Having learned nothing after those 18 years, Israel invaded again in 2006 with the objective of teaching Hizbollah a lesson. Instead, the result was an inconclusive military campaign and a public relations disaster. Ditto, Gaza in 2008. Given this track record, what is most amazing that Israel is not ranked among such strategic dunderheads as Kaiser Wilhelm II’s Germany!

Our image of the IDF as a tactically highly proficient force is more grounded in reality, but still overdrawn. The enduring image of the War of Independence is of a Jewish David, armed literally with a sling, fighting an Arab Goliath, equipped with the most advanced weapons, and sometimes lead, at least in Leon Uris’ fevered imagination, by refuges from the Nazi Wehrmacht.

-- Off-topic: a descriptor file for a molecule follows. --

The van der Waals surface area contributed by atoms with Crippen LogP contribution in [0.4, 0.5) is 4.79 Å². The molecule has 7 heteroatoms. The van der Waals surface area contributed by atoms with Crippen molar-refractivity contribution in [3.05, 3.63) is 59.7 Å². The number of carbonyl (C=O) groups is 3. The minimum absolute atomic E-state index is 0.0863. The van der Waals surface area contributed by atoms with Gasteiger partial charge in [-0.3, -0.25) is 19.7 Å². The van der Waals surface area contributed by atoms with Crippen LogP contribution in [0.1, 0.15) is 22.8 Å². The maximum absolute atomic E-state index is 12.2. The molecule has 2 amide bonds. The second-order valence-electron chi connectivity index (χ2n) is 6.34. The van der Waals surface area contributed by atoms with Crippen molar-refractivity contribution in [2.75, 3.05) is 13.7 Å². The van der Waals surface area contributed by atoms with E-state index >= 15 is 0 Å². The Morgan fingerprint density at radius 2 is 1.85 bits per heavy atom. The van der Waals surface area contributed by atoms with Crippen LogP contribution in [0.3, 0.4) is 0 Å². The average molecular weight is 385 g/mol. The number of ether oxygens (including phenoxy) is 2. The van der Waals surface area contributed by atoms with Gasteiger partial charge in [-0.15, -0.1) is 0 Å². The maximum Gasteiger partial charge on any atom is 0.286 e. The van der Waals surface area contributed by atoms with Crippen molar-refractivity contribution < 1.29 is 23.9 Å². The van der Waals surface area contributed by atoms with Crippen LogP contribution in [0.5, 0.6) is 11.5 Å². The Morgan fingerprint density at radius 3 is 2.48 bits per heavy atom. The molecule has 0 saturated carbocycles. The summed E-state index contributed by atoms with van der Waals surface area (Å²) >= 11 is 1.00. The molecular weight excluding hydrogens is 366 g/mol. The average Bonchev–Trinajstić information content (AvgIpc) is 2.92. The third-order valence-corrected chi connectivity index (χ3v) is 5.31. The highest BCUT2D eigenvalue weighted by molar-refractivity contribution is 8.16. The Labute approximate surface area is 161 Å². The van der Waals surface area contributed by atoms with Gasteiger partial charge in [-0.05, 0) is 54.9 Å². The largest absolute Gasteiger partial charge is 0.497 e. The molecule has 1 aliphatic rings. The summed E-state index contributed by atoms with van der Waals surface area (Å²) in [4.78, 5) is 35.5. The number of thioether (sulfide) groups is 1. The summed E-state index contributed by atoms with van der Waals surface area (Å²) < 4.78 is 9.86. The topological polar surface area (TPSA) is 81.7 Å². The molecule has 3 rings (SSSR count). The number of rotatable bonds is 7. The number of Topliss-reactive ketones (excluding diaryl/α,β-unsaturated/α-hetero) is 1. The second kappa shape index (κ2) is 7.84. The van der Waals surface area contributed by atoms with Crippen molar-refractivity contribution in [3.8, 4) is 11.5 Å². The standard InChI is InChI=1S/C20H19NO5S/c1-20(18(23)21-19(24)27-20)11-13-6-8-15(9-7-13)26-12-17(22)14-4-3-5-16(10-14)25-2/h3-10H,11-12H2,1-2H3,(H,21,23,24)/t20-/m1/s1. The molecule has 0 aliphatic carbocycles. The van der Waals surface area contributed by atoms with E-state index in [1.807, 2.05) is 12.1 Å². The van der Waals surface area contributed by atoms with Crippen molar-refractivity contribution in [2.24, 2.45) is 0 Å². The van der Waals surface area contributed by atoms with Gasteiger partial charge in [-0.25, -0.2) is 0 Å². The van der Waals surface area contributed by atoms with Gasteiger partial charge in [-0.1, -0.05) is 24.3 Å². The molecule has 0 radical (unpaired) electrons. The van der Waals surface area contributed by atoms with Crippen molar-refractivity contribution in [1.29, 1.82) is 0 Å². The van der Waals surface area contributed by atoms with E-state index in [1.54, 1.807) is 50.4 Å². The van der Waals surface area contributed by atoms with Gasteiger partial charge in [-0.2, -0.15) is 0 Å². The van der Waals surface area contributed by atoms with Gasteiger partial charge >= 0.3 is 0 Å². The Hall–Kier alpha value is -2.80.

But this has things backwards: The Jewish forces in the war were better armed than most of the Arabs (save for the British-led Arab Legion in Jordan which hardly participated in it) thanks to arms from the Soviet Bloc and the United States. By the end of the war, the IDF substantially outnumbered the Arabs. By the way, the best students of the Blitzkrieg were in Tel Aviv and Jerusalem, not the Arab capitals.

Since Israel took on the Egypt with the British and the French, this campaign hardly demonstrates anything more than the truism that greater numbers increase the chance of victory. The poster-child for Israel military prowess is the Six Day War, in which the Israelis did achieve some spectacular military victories. But the Jewish state was not a fighting a monolithic Arab coalition, and so could operate again Egypt, Syria, and Jordan in sequence, rather than simultaneously, further undermining the David/Goliath myth.